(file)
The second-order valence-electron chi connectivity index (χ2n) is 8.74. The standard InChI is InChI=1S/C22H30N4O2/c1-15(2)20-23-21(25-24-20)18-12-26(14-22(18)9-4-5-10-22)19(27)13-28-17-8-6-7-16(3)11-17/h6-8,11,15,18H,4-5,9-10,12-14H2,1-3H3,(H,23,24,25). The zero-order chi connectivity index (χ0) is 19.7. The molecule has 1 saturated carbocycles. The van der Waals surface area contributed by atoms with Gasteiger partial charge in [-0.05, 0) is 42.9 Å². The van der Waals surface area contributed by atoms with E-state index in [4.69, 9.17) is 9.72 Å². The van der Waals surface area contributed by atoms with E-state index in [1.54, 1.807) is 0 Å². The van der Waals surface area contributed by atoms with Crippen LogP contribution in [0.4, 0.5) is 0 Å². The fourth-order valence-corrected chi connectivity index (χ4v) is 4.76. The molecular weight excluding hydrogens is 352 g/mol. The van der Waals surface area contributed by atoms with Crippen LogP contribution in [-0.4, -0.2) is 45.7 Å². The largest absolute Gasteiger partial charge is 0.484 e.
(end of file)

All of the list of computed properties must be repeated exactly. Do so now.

The second-order valence-electron chi connectivity index (χ2n) is 8.74. The standard InChI is InChI=1S/C22H30N4O2/c1-15(2)20-23-21(25-24-20)18-12-26(14-22(18)9-4-5-10-22)19(27)13-28-17-8-6-7-16(3)11-17/h6-8,11,15,18H,4-5,9-10,12-14H2,1-3H3,(H,23,24,25). The zero-order chi connectivity index (χ0) is 19.7. The molecule has 1 saturated carbocycles. The van der Waals surface area contributed by atoms with Gasteiger partial charge in [-0.05, 0) is 42.9 Å². The van der Waals surface area contributed by atoms with E-state index in [4.69, 9.17) is 9.72 Å². The van der Waals surface area contributed by atoms with E-state index in [1.54, 1.807) is 0 Å². The van der Waals surface area contributed by atoms with Crippen LogP contribution in [0.4, 0.5) is 0 Å². The fourth-order valence-corrected chi connectivity index (χ4v) is 4.76. The molecular weight excluding hydrogens is 352 g/mol. The van der Waals surface area contributed by atoms with Crippen LogP contribution in [-0.4, -0.2) is 45.7 Å². The largest absolute Gasteiger partial charge is 0.484 e.